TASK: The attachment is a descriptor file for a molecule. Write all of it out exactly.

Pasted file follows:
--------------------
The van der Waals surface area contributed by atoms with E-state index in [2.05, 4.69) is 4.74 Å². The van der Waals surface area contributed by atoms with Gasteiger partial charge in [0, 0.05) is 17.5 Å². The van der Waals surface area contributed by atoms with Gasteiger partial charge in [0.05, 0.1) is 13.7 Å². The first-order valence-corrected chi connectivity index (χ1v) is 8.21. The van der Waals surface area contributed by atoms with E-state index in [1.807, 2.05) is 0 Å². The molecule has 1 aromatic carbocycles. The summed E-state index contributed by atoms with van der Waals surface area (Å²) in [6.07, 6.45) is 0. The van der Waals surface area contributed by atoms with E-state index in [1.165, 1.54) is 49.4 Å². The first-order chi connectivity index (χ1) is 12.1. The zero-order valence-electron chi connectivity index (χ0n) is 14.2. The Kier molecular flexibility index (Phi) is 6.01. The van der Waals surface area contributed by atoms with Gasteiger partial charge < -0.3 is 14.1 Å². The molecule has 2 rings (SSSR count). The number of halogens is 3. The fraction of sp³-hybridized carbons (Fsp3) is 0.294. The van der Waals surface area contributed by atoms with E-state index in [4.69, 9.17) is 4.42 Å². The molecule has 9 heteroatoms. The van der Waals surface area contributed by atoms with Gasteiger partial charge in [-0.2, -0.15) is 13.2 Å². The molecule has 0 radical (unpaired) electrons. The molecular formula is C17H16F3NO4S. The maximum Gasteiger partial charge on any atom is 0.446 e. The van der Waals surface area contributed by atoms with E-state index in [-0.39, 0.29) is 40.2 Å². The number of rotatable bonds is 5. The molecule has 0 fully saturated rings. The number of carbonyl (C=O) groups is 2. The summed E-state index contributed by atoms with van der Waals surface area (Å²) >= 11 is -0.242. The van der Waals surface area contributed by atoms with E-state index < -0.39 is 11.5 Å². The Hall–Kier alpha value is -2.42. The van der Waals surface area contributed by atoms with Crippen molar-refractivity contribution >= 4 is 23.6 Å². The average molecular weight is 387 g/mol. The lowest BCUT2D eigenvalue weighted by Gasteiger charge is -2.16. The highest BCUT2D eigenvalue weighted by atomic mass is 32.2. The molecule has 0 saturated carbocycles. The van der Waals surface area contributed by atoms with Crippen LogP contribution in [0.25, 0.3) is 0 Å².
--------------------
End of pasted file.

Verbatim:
The van der Waals surface area contributed by atoms with E-state index in [2.05, 4.69) is 4.74 Å². The van der Waals surface area contributed by atoms with Gasteiger partial charge in [0, 0.05) is 17.5 Å². The van der Waals surface area contributed by atoms with Gasteiger partial charge in [0.05, 0.1) is 13.7 Å². The first-order valence-corrected chi connectivity index (χ1v) is 8.21. The van der Waals surface area contributed by atoms with E-state index in [1.807, 2.05) is 0 Å². The molecule has 1 aromatic carbocycles. The summed E-state index contributed by atoms with van der Waals surface area (Å²) in [6.07, 6.45) is 0. The van der Waals surface area contributed by atoms with E-state index in [1.165, 1.54) is 49.4 Å². The first-order chi connectivity index (χ1) is 12.1. The zero-order valence-electron chi connectivity index (χ0n) is 14.2. The Kier molecular flexibility index (Phi) is 6.01. The van der Waals surface area contributed by atoms with Gasteiger partial charge < -0.3 is 14.1 Å². The molecule has 2 rings (SSSR count). The number of halogens is 3. The fraction of sp³-hybridized carbons (Fsp3) is 0.294. The van der Waals surface area contributed by atoms with E-state index in [4.69, 9.17) is 4.42 Å². The molecule has 9 heteroatoms. The van der Waals surface area contributed by atoms with Gasteiger partial charge in [-0.2, -0.15) is 13.2 Å². The molecule has 0 radical (unpaired) electrons. The molecular formula is C17H16F3NO4S. The maximum Gasteiger partial charge on any atom is 0.446 e. The van der Waals surface area contributed by atoms with E-state index in [-0.39, 0.29) is 40.2 Å². The number of rotatable bonds is 5. The molecule has 0 fully saturated rings. The number of carbonyl (C=O) groups is 2. The summed E-state index contributed by atoms with van der Waals surface area (Å²) >= 11 is -0.242. The van der Waals surface area contributed by atoms with E-state index < -0.39 is 11.5 Å². The Hall–Kier alpha value is -2.42. The van der Waals surface area contributed by atoms with Crippen molar-refractivity contribution >= 4 is 23.6 Å². The average molecular weight is 387 g/mol. The lowest BCUT2D eigenvalue weighted by Gasteiger charge is -2.16. The highest BCUT2D eigenvalue weighted by atomic mass is 32.2. The molecule has 0 saturated carbocycles. The van der Waals surface area contributed by atoms with Crippen LogP contribution in [0.25, 0.3) is 0 Å².